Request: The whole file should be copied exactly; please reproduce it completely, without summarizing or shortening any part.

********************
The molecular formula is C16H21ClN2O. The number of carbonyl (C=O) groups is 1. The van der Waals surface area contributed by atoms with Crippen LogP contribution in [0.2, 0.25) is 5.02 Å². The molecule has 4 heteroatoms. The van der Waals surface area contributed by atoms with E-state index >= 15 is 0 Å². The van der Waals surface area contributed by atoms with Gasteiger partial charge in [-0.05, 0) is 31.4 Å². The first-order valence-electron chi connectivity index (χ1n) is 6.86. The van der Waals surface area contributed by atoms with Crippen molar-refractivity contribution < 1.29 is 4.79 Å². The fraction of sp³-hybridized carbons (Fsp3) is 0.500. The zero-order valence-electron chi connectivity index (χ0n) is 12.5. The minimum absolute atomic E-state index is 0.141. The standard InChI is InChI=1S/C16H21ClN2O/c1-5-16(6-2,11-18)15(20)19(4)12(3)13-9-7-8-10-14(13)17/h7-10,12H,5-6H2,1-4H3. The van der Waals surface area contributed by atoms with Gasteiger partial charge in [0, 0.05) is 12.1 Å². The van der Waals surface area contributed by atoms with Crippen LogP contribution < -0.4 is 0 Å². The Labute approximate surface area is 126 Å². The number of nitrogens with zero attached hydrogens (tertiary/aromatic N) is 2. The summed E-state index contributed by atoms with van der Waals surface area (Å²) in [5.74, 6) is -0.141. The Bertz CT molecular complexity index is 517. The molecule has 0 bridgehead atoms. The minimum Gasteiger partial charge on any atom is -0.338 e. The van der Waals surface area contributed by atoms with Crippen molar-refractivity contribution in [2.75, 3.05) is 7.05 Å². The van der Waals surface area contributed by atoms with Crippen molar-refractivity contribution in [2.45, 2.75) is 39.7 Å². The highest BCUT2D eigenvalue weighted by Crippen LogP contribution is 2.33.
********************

The molecular formula is C16H21ClN2O. The number of carbonyl (C=O) groups is 1. The van der Waals surface area contributed by atoms with Crippen LogP contribution in [0.2, 0.25) is 5.02 Å². The molecule has 4 heteroatoms. The van der Waals surface area contributed by atoms with E-state index >= 15 is 0 Å². The van der Waals surface area contributed by atoms with Gasteiger partial charge in [-0.05, 0) is 31.4 Å². The first-order valence-electron chi connectivity index (χ1n) is 6.86. The van der Waals surface area contributed by atoms with Crippen molar-refractivity contribution < 1.29 is 4.79 Å². The fraction of sp³-hybridized carbons (Fsp3) is 0.500. The zero-order valence-electron chi connectivity index (χ0n) is 12.5. The minimum absolute atomic E-state index is 0.141. The standard InChI is InChI=1S/C16H21ClN2O/c1-5-16(6-2,11-18)15(20)19(4)12(3)13-9-7-8-10-14(13)17/h7-10,12H,5-6H2,1-4H3. The van der Waals surface area contributed by atoms with Gasteiger partial charge in [0, 0.05) is 12.1 Å². The van der Waals surface area contributed by atoms with Crippen LogP contribution < -0.4 is 0 Å². The Labute approximate surface area is 126 Å². The number of nitrogens with zero attached hydrogens (tertiary/aromatic N) is 2. The summed E-state index contributed by atoms with van der Waals surface area (Å²) in [5.74, 6) is -0.141. The Bertz CT molecular complexity index is 517. The molecule has 0 bridgehead atoms. The minimum Gasteiger partial charge on any atom is -0.338 e. The van der Waals surface area contributed by atoms with Crippen molar-refractivity contribution in [2.75, 3.05) is 7.05 Å². The van der Waals surface area contributed by atoms with Crippen molar-refractivity contribution in [2.45, 2.75) is 39.7 Å². The highest BCUT2D eigenvalue weighted by Crippen LogP contribution is 2.33.